GomSpace will use the launch to further build out a constellation of small satellites that will use Automatic Dependent Surveillance-Broadcast (ADS-B) and Automatic Identification System (AIS) signal monitoring to track civilian aircraft and ocean-going vessels. This satellite constellation will provide continuous monitoring between 37 degrees north and 37 degrees south, helping provide global situational awareness for air-traffic controllers and shipping companies, and aiding in the identification and location of wayward or missing planes and ships.
A changing of the guard in NASA’s hunt for exoplanetsSometime later this year NASA’s Kepler spacecraft, orbiting the sun more than 150 million kilometers from the Earth, will fire its thrusters for the final time. The spacecraft is running out of the hydrazine fuel used by those thrusters to maintain the spacecraft’s orientation. Once the thrusters sputter and shut down, their fuel exhausted, Kepler will no longer be able to control its pointing, and the mission will end.
The project isn’t quite sure exactly when that will happen, since the calculation depends on rates of fuel usage and the challenges of measuring just how much hydrazine is left in the spacecraft’s tanks. “The fuel is expected to last somewhere between the spring and summer of 2018,” said Gary Blackwood, manager of NASA’s Exoplanet Exploration Program, at a Jan. 7 meeting of a NASA exoplanet advisory group. He added that the spacecraft’s manufacturer, Ball Aerospace, “has found very creative ways” to stretch out that remaining fuel.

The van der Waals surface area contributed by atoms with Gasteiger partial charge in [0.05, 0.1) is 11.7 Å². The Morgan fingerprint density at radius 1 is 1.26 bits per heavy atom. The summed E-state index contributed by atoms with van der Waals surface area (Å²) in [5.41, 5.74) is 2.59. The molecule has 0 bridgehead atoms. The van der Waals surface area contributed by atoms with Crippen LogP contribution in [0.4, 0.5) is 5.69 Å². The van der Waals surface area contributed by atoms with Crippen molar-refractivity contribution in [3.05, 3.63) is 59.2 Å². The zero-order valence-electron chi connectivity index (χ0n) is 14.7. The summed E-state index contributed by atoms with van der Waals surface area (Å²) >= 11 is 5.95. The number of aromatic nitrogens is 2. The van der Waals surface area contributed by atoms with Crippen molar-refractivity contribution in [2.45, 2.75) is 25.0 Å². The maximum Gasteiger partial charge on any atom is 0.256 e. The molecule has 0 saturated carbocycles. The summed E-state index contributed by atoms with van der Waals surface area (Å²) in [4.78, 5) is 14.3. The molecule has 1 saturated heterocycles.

Rocket Lab Electron reaches orbit on second launchRocket Lab announced Jan. 20 that the second launch of its Electron small rocket was a success, reaching orbit and deploying three cubesats.
The Electron lifted off from the company’s launch site on New Zealand’s Mahia Peninsula at 8:43 p.m. Eastern (2:43 p.m. local time Jan. 21) on the second day of a nine-day launch window for the mission. A launch attempt a day earlier was scrubbed by a combination of boats in restricted waters off the launch site and a technical issue with the rocket.
ULA Launches NRO 47 Payload on Delta 4 RocketA United Launch Alliance (ULA) Delta 4 rocket carrying a payload for the National Reconnaissance Office (NRO) lifted off from Vandenberg Air Force Base in California on Jan. 12. Because the mission — designated NROL 47 — is classified, NRO has not released information on what the satellite will be used for, stating only that the mission is in support of national defense.
ULA launched the mission aboard a Delta 4 Medium+ (5, 2) configuration Evolved Expendable Launch Vehicle (EELV) powered by one common booster core (powered by an RS-68A liquid hydrogen/liquid oxygen engine) and two solid rocket motors built by Orbital ATK. A single RL10B-2 liquid hydrogen/liquid oxygen engine powered the second stage. Aerojet Rocketdynemanufactured both the booster and upper stage engines.